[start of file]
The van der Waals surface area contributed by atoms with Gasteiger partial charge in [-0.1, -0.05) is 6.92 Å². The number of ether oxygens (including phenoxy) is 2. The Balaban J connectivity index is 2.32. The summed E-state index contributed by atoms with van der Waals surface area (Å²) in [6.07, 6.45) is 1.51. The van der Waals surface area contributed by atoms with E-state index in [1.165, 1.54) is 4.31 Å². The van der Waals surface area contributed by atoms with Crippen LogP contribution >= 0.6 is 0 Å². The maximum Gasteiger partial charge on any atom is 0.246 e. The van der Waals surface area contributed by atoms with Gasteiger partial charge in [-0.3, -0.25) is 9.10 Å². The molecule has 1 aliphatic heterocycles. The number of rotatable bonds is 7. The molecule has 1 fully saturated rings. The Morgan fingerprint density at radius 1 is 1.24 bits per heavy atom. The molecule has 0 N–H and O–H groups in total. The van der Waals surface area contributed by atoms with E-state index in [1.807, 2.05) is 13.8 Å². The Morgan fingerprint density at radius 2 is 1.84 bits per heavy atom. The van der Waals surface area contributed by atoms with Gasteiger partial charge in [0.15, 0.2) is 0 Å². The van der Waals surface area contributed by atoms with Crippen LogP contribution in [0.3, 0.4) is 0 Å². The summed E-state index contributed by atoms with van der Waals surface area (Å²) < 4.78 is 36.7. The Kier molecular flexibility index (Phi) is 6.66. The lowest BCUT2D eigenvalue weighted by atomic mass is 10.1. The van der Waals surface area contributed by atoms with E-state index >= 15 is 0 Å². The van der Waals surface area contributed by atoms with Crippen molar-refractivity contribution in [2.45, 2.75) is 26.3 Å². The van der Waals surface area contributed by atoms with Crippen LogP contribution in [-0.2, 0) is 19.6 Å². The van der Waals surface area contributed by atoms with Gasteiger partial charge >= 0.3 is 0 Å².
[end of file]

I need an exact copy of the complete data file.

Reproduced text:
The van der Waals surface area contributed by atoms with Gasteiger partial charge in [-0.1, -0.05) is 6.92 Å². The number of ether oxygens (including phenoxy) is 2. The Balaban J connectivity index is 2.32. The summed E-state index contributed by atoms with van der Waals surface area (Å²) in [6.07, 6.45) is 1.51. The van der Waals surface area contributed by atoms with E-state index in [1.165, 1.54) is 4.31 Å². The van der Waals surface area contributed by atoms with Crippen LogP contribution >= 0.6 is 0 Å². The maximum Gasteiger partial charge on any atom is 0.246 e. The van der Waals surface area contributed by atoms with Gasteiger partial charge in [-0.3, -0.25) is 9.10 Å². The molecule has 1 aliphatic heterocycles. The number of rotatable bonds is 7. The molecule has 1 fully saturated rings. The Morgan fingerprint density at radius 1 is 1.24 bits per heavy atom. The molecule has 0 N–H and O–H groups in total. The van der Waals surface area contributed by atoms with E-state index in [1.807, 2.05) is 13.8 Å². The Morgan fingerprint density at radius 2 is 1.84 bits per heavy atom. The van der Waals surface area contributed by atoms with Gasteiger partial charge in [0.15, 0.2) is 0 Å². The van der Waals surface area contributed by atoms with Crippen LogP contribution in [0.3, 0.4) is 0 Å². The summed E-state index contributed by atoms with van der Waals surface area (Å²) < 4.78 is 36.7. The Kier molecular flexibility index (Phi) is 6.66. The lowest BCUT2D eigenvalue weighted by atomic mass is 10.1. The van der Waals surface area contributed by atoms with E-state index >= 15 is 0 Å². The van der Waals surface area contributed by atoms with Crippen molar-refractivity contribution in [2.45, 2.75) is 26.3 Å². The van der Waals surface area contributed by atoms with Crippen LogP contribution in [-0.2, 0) is 19.6 Å². The van der Waals surface area contributed by atoms with Gasteiger partial charge >= 0.3 is 0 Å².